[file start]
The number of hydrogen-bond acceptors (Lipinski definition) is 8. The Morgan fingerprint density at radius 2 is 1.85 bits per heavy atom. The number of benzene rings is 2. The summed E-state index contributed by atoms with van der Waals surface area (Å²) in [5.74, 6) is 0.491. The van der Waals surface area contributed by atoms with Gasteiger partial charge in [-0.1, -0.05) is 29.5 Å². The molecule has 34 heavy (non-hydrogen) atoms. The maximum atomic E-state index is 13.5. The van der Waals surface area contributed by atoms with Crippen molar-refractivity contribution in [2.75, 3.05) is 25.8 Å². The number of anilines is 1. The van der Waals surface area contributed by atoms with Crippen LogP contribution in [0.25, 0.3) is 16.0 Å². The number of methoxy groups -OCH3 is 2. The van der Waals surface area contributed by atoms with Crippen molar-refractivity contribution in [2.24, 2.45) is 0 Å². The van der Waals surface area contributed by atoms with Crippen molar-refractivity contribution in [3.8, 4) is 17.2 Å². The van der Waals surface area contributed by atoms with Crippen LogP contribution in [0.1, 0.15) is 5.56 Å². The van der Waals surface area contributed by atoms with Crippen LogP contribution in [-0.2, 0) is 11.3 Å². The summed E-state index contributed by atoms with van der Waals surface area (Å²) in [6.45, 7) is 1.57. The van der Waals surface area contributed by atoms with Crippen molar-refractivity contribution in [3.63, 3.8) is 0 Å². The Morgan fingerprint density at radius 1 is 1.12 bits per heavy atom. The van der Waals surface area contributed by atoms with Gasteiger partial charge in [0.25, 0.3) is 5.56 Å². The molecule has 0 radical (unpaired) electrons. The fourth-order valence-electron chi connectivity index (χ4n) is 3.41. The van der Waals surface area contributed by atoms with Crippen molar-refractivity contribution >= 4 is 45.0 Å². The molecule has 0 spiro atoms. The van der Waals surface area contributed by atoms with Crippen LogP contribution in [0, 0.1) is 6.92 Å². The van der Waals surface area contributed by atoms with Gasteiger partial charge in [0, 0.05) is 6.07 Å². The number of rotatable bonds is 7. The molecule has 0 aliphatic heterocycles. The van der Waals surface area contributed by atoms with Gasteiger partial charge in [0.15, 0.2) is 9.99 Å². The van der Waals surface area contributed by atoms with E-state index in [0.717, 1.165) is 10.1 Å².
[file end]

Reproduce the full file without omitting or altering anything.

The number of hydrogen-bond acceptors (Lipinski definition) is 8. The Morgan fingerprint density at radius 2 is 1.85 bits per heavy atom. The number of benzene rings is 2. The summed E-state index contributed by atoms with van der Waals surface area (Å²) in [5.74, 6) is 0.491. The van der Waals surface area contributed by atoms with Gasteiger partial charge in [-0.1, -0.05) is 29.5 Å². The molecule has 34 heavy (non-hydrogen) atoms. The maximum atomic E-state index is 13.5. The van der Waals surface area contributed by atoms with Crippen molar-refractivity contribution in [2.75, 3.05) is 25.8 Å². The number of anilines is 1. The van der Waals surface area contributed by atoms with Crippen LogP contribution in [0.25, 0.3) is 16.0 Å². The number of methoxy groups -OCH3 is 2. The van der Waals surface area contributed by atoms with Crippen molar-refractivity contribution in [2.24, 2.45) is 0 Å². The van der Waals surface area contributed by atoms with Crippen molar-refractivity contribution in [3.8, 4) is 17.2 Å². The van der Waals surface area contributed by atoms with Crippen LogP contribution in [0.1, 0.15) is 5.56 Å². The van der Waals surface area contributed by atoms with Crippen LogP contribution in [-0.2, 0) is 11.3 Å². The summed E-state index contributed by atoms with van der Waals surface area (Å²) in [6.45, 7) is 1.57. The van der Waals surface area contributed by atoms with Crippen molar-refractivity contribution in [3.63, 3.8) is 0 Å². The Morgan fingerprint density at radius 1 is 1.12 bits per heavy atom. The van der Waals surface area contributed by atoms with Gasteiger partial charge in [0.25, 0.3) is 5.56 Å². The molecule has 0 radical (unpaired) electrons. The fourth-order valence-electron chi connectivity index (χ4n) is 3.41. The van der Waals surface area contributed by atoms with Crippen molar-refractivity contribution >= 4 is 45.0 Å². The molecule has 0 spiro atoms. The van der Waals surface area contributed by atoms with Crippen LogP contribution in [0, 0.1) is 6.92 Å². The van der Waals surface area contributed by atoms with Gasteiger partial charge in [0, 0.05) is 6.07 Å². The number of rotatable bonds is 7. The molecule has 0 aliphatic heterocycles. The van der Waals surface area contributed by atoms with Gasteiger partial charge in [0.15, 0.2) is 9.99 Å². The van der Waals surface area contributed by atoms with E-state index in [0.717, 1.165) is 10.1 Å².